“We support any effort to ensure that all student groups on University of Iowa campus are treated equally and that none are singled out for discrimination because of their religion,” said senior counsel Eric Baxter.

If made law, the bill would prohibit any public institution of higher education from withholding benefits from student groups that affirm or adhere to “sincerely held beliefs” and require of it members and leaders.

The bill lays out more broadly a role of public higher education.

“The primary function of an institution of higher education is the discovery, improvement, transmission, and dissemination of knowledge by means of research, teaching, discussion, and debate,” according to the bill. “It is not the proper role of the institution to shield individuals from speech protected by the First Amendment of the Constitution of the United States, including without limitation, ideas and opinions the individuals find unwelcome, disagreeable, or even deeply offensive.”

Those stipulations ring especially relevant as campuses across the country grapple with how to handle white supremacist-planned protests and speaking engagements.

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Iowa State University, for example, in December 2016 saw emotions flare when a student invited to campus Milo Yiannopoulos, a controversial former writer for Breitbart News who had been banned from Twitter and branded a white nationalist.

ISU had planned to allow the visit, but it eventually was canceled after officials determined they needed more security that organizers would have to pay for.

The bill, if passed, would require universities and colleges to post online and submit to the governor annual reports of their efforts to comply.

The report would include details of incidents of free-speech disruption and “disciplinary action taken against members of the campus community determined to be responsible for the specific barrier.”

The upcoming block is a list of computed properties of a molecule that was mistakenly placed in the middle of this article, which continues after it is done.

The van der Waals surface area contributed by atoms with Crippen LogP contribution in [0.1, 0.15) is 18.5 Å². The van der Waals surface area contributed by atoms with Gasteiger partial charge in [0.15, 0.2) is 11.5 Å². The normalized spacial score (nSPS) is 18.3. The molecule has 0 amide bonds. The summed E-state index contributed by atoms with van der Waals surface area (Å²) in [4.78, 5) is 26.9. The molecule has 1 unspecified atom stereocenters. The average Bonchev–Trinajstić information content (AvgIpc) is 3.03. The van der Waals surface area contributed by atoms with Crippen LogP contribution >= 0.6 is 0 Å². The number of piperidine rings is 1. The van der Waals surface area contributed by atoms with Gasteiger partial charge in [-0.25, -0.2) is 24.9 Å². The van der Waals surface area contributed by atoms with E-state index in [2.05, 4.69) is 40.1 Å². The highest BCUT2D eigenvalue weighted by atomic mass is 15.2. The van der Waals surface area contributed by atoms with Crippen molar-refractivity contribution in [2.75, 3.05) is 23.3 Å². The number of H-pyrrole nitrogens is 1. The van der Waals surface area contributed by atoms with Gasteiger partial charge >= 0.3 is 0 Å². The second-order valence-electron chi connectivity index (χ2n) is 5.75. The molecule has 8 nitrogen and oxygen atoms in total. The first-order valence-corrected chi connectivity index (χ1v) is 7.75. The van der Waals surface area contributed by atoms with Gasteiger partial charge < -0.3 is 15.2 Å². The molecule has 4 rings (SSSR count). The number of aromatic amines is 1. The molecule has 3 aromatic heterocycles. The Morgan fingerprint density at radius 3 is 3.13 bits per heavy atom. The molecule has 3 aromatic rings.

The bill also holds the institutions liable for violations by preventing them from claiming immunity under the Constitution’s 11th amendment.

Board of Regents spokesman Josh Lehman said the universities already have policies to protect free speech.

“Our public universities are places where all viewpoints should and can be heard and respected,” he said in an email. “This has been a long-standing core principal of institutions of higher learning, and the Board of Regents fully supports the free expression of ideas on our campuses.”

During subcommittee discussion of the bill last week, regents representative Keith Saunders said the bill would put the public universities in the “uncomfortable position of judging the sincerity of someone’s belief.”

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Saunders said the bill also greatly expands the definition of a public forum, limiting the campuses’ ability to restrict time, place or manner of speech. “So what that means is the lobby of our hospital now is a public forum,” he said. “Anyplace the public can go in the hospital suddenly becomes a public forum where we now could have protests.”

The same goes for classrooms, he said.

“We are bastions of free speech. We want a free exchange of ideas,” he said. “But we also need to conduct business.”